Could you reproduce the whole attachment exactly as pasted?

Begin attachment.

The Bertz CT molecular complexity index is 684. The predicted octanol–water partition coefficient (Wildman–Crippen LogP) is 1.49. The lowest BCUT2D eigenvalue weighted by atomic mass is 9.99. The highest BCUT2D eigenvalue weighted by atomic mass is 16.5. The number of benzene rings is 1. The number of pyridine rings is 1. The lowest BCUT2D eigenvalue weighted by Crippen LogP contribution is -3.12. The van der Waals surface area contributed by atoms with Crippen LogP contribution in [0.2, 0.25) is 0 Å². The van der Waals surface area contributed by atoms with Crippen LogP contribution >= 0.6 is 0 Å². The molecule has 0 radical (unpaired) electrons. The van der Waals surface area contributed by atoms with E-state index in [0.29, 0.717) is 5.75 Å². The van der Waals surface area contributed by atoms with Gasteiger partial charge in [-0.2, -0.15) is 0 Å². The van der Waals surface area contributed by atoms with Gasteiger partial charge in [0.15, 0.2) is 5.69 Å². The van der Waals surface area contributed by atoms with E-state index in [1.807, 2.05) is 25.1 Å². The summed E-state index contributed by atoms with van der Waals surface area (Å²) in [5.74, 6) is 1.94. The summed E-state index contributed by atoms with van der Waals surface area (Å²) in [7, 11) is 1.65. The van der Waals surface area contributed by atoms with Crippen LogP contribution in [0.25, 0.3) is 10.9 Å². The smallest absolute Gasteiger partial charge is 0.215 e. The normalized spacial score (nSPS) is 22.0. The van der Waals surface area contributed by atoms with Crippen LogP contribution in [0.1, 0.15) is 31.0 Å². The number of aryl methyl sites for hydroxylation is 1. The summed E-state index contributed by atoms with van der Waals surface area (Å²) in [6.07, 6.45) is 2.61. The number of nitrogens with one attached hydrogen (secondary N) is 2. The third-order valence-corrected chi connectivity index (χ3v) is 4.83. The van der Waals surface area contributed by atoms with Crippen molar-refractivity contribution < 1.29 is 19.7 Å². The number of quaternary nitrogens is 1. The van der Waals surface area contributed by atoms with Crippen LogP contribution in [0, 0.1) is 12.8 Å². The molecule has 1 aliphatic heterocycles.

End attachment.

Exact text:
The Bertz CT molecular complexity index is 684. The predicted octanol–water partition coefficient (Wildman–Crippen LogP) is 1.49. The lowest BCUT2D eigenvalue weighted by atomic mass is 9.99. The highest BCUT2D eigenvalue weighted by atomic mass is 16.5. The number of benzene rings is 1. The number of pyridine rings is 1. The lowest BCUT2D eigenvalue weighted by Crippen LogP contribution is -3.12. The van der Waals surface area contributed by atoms with Crippen LogP contribution in [0.2, 0.25) is 0 Å². The van der Waals surface area contributed by atoms with Crippen LogP contribution >= 0.6 is 0 Å². The molecule has 0 radical (unpaired) electrons. The van der Waals surface area contributed by atoms with E-state index in [0.29, 0.717) is 5.75 Å². The van der Waals surface area contributed by atoms with Gasteiger partial charge in [-0.2, -0.15) is 0 Å². The van der Waals surface area contributed by atoms with Gasteiger partial charge in [0.15, 0.2) is 5.69 Å². The van der Waals surface area contributed by atoms with E-state index in [1.807, 2.05) is 25.1 Å². The summed E-state index contributed by atoms with van der Waals surface area (Å²) in [5.74, 6) is 1.94. The summed E-state index contributed by atoms with van der Waals surface area (Å²) in [7, 11) is 1.65. The van der Waals surface area contributed by atoms with Crippen LogP contribution in [0.25, 0.3) is 10.9 Å². The smallest absolute Gasteiger partial charge is 0.215 e. The normalized spacial score (nSPS) is 22.0. The van der Waals surface area contributed by atoms with Crippen LogP contribution in [0.1, 0.15) is 31.0 Å². The number of aryl methyl sites for hydroxylation is 1. The summed E-state index contributed by atoms with van der Waals surface area (Å²) in [6.07, 6.45) is 2.61. The number of nitrogens with one attached hydrogen (secondary N) is 2. The third-order valence-corrected chi connectivity index (χ3v) is 4.83. The van der Waals surface area contributed by atoms with Crippen molar-refractivity contribution < 1.29 is 19.7 Å². The number of quaternary nitrogens is 1. The van der Waals surface area contributed by atoms with Crippen LogP contribution in [0, 0.1) is 12.8 Å². The molecule has 1 aliphatic heterocycles.